Daniel Lemire's blog

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Trading compression for speed with vectorization

Bitmap indexes are used by search engines (such as Apache Lucene), they are available in DBMSes such as Oracle and PostgreSQL. They are used in column stores such as the Open Source engines Eigenbase and C-Store, as well as by many commercial solutions such as Vertica.

Bitmap indexes are silly data structures. Map each value to an array of booleans. Hence, if you have n rows in your table, and k distinct values, you get an n by k matrix containing booleans. Thus, some people falsely assume that bitmap indexes are only adequate when there are few distinct values (e.g., the gender column, male and female being the only two options). However—using techniques based on run-length encoding—the total size of your bitmaps is proportional to the size of the original table, irrespective of the number of distinct values!

Bitmap indexes are fast because they benefit from vectorization. Indeed, let the predicate “sex=male” is satisfied on rows 1, 5, 32, 45, 54 and 63. I can determine which rows satisfy the extended predicate “(sex=male) AND (city=Montreal)” using a single instruction! The secret? A bitwise AND between the bitmaps “sex=male” and “city=Montreal”. You can compute unions, differences and intersections between sets of integers in [1,N] using only N/64 operations. All microprocessors have built-in parallelism because they operate on several bits at once.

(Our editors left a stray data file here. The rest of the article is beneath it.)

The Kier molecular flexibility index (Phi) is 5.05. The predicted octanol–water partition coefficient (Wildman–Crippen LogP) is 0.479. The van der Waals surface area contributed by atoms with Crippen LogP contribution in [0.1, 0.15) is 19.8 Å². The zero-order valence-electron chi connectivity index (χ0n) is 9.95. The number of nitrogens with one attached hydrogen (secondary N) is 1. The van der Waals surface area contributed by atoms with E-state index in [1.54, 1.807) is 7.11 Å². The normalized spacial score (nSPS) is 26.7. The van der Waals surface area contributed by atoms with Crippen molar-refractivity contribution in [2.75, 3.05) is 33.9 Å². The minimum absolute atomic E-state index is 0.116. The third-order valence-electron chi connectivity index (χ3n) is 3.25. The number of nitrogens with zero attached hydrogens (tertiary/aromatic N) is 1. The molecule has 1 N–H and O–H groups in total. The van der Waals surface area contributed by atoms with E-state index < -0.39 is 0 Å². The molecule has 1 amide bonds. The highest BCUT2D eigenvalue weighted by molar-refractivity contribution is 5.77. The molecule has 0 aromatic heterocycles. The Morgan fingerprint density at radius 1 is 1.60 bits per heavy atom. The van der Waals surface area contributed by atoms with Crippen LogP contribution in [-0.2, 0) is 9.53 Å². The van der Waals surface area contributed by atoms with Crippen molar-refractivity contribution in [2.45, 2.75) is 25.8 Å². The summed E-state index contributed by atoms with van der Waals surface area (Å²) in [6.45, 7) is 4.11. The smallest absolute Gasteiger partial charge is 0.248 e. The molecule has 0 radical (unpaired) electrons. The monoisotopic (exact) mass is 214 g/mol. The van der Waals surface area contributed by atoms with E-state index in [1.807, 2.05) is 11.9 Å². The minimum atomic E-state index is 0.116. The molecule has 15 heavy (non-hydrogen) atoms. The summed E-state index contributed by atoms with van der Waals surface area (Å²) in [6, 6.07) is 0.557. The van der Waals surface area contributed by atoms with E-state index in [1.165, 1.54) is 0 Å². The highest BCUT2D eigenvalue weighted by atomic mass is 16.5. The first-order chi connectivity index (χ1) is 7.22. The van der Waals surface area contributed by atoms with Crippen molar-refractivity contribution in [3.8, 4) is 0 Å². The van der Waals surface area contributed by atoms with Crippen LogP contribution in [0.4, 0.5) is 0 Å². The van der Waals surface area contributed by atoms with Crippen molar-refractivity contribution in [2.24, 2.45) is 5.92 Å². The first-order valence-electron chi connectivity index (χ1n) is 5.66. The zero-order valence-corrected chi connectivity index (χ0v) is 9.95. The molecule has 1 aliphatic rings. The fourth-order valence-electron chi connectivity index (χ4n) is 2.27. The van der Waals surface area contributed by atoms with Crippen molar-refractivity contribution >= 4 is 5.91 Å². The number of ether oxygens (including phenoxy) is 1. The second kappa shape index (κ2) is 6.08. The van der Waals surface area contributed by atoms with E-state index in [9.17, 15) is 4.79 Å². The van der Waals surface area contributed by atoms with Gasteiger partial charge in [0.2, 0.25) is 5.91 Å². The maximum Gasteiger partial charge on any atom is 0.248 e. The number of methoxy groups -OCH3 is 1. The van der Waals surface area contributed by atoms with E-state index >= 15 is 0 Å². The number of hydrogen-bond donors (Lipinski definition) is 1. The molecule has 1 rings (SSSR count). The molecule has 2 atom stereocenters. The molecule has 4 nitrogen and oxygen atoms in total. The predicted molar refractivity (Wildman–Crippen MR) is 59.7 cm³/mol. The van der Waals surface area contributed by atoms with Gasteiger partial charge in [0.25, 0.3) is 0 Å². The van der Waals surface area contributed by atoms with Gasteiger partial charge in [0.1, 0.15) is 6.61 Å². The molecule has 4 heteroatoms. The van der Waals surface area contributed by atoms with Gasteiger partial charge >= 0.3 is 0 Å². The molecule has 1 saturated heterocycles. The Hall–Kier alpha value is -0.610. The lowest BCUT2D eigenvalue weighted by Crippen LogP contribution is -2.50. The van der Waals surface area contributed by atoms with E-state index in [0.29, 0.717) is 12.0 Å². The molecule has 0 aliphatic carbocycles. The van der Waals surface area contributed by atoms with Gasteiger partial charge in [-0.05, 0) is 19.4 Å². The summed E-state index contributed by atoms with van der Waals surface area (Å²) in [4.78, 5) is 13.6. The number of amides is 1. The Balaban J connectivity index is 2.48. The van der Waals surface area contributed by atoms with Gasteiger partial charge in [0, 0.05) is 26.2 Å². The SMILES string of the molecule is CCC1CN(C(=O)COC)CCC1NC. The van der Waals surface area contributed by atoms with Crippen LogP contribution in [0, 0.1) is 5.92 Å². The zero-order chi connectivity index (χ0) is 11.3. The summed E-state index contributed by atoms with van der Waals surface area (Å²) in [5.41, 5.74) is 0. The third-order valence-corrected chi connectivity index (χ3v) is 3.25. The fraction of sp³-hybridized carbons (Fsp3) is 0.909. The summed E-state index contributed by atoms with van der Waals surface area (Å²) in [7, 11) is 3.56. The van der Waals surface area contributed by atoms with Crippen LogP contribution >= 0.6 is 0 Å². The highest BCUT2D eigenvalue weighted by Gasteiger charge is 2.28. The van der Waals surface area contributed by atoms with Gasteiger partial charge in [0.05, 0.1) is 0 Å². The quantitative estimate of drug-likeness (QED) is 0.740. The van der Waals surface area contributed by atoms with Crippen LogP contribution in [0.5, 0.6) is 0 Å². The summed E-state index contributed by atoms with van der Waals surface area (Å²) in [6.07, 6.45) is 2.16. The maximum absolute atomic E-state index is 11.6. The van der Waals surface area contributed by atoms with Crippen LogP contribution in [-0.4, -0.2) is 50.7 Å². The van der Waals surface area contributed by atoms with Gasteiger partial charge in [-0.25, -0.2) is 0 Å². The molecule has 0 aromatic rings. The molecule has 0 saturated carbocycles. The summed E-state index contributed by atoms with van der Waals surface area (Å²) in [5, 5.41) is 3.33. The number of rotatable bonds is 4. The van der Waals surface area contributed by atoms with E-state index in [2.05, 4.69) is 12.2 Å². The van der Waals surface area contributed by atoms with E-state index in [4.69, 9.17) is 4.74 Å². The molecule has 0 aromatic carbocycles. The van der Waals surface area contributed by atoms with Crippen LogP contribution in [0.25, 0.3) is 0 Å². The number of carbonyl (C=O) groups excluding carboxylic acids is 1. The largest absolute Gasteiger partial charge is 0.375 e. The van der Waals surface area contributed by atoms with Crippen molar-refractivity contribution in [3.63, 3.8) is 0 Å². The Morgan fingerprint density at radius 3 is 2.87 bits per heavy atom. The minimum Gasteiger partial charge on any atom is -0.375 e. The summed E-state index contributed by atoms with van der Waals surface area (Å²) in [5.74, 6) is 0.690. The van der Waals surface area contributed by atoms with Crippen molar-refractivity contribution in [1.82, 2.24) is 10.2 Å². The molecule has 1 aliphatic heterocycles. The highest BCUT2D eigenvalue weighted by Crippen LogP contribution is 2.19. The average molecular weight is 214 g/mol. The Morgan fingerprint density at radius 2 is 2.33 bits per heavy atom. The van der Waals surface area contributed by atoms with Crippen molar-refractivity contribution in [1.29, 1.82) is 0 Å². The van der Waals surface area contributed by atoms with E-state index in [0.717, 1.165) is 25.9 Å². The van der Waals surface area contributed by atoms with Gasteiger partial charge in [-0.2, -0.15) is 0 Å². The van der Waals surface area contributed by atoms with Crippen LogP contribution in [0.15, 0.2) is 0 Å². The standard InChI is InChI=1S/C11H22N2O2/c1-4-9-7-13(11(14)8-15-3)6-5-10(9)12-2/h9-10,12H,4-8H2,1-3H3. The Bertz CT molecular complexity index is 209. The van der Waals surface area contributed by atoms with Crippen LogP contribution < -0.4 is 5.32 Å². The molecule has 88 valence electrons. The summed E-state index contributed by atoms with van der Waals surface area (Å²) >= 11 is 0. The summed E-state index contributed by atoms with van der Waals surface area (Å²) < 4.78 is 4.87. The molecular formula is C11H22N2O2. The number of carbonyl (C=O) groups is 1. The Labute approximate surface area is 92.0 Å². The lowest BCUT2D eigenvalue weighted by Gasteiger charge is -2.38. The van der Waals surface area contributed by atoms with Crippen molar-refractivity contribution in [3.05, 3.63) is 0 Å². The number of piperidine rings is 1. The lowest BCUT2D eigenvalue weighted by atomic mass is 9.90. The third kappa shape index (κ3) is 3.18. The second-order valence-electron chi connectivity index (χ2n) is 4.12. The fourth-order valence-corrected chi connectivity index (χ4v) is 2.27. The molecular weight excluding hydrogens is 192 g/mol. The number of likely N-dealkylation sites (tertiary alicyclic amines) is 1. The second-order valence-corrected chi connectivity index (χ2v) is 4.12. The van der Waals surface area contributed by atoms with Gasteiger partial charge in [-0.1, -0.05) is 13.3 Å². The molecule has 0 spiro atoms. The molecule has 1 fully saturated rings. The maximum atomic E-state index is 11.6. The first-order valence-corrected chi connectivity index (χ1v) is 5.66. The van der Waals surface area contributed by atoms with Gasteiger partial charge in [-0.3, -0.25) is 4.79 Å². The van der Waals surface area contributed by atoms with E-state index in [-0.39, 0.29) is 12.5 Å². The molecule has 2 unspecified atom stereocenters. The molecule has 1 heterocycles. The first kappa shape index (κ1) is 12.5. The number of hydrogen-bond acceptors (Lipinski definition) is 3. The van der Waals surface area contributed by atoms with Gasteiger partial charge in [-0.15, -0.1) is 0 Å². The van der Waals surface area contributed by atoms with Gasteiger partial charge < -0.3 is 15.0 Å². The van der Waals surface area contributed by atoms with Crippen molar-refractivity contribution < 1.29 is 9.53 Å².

To benefit from vectorization, you need to store the data in a word-aligned manner: that is, you store consecutive segments of bits uncompressed. The longer the words, the less compression. Roughly speaking, 64-bit bitmap indexes are nearly twice as large as 32-bit bitmap indexes. What is the effect on the processing speed? We found that despite being much larger, 64-bit bitmap indexes were faster. That is right: it was faster to load twice as much data from disk!

Yet, we often equate concise data structures with more speed. This assumption can be misguided. Given a choice between more compression, or more vectorization, I would choose more vectorization.


Further reading: See my posts Compressed bitmaps in Java, To improve your indexes: sort your tables!, and The mythical bitmap index.